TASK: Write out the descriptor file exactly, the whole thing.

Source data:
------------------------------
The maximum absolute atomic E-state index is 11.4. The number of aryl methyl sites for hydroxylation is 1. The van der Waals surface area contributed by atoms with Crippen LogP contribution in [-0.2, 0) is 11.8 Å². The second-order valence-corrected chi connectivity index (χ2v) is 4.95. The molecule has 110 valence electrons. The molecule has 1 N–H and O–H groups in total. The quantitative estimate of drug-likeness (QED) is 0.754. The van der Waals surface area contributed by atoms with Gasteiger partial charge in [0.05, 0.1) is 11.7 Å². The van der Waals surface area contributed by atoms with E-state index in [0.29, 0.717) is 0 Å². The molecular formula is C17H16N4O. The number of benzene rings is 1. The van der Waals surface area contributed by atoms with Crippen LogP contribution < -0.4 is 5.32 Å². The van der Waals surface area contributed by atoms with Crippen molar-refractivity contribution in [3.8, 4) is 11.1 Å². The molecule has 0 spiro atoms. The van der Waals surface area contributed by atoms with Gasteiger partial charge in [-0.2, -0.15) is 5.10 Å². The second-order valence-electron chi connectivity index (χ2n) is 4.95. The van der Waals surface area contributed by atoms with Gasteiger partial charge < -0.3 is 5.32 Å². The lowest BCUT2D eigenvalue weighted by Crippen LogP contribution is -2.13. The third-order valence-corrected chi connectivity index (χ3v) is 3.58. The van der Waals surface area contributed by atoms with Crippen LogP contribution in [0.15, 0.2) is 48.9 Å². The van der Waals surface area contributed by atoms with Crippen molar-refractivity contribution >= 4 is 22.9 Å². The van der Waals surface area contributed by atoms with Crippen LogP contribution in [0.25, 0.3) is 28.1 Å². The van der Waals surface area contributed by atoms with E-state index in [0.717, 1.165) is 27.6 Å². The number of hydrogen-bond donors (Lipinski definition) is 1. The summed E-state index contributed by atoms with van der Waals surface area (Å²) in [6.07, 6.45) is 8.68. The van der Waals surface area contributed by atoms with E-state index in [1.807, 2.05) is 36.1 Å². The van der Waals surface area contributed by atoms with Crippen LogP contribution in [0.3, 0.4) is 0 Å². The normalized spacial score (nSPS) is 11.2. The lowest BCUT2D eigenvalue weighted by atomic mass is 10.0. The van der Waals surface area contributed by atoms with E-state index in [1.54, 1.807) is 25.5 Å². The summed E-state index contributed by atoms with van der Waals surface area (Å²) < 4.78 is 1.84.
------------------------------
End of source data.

The maximum absolute atomic E-state index is 11.4. The number of aryl methyl sites for hydroxylation is 1. The van der Waals surface area contributed by atoms with Crippen LogP contribution in [-0.2, 0) is 11.8 Å². The second-order valence-corrected chi connectivity index (χ2v) is 4.95. The molecule has 110 valence electrons. The molecule has 1 N–H and O–H groups in total. The quantitative estimate of drug-likeness (QED) is 0.754. The van der Waals surface area contributed by atoms with Gasteiger partial charge in [0.05, 0.1) is 11.7 Å². The van der Waals surface area contributed by atoms with E-state index in [0.29, 0.717) is 0 Å². The molecular formula is C17H16N4O. The number of benzene rings is 1. The van der Waals surface area contributed by atoms with Crippen LogP contribution < -0.4 is 5.32 Å². The van der Waals surface area contributed by atoms with Crippen molar-refractivity contribution in [3.8, 4) is 11.1 Å². The molecule has 0 spiro atoms. The van der Waals surface area contributed by atoms with Gasteiger partial charge in [-0.2, -0.15) is 5.10 Å². The second-order valence-electron chi connectivity index (χ2n) is 4.95. The van der Waals surface area contributed by atoms with Gasteiger partial charge < -0.3 is 5.32 Å². The lowest BCUT2D eigenvalue weighted by Crippen LogP contribution is -2.13. The third-order valence-corrected chi connectivity index (χ3v) is 3.58. The van der Waals surface area contributed by atoms with Crippen LogP contribution in [0.15, 0.2) is 48.9 Å². The van der Waals surface area contributed by atoms with Crippen molar-refractivity contribution >= 4 is 22.9 Å². The van der Waals surface area contributed by atoms with Crippen LogP contribution in [0.25, 0.3) is 28.1 Å². The van der Waals surface area contributed by atoms with E-state index in [0.717, 1.165) is 27.6 Å². The number of hydrogen-bond donors (Lipinski definition) is 1. The summed E-state index contributed by atoms with van der Waals surface area (Å²) in [6.07, 6.45) is 8.68. The van der Waals surface area contributed by atoms with E-state index in [1.807, 2.05) is 36.1 Å². The van der Waals surface area contributed by atoms with Crippen LogP contribution in [0.3, 0.4) is 0 Å². The normalized spacial score (nSPS) is 11.2. The lowest BCUT2D eigenvalue weighted by atomic mass is 10.0. The van der Waals surface area contributed by atoms with E-state index in [1.54, 1.807) is 25.5 Å². The summed E-state index contributed by atoms with van der Waals surface area (Å²) < 4.78 is 1.84.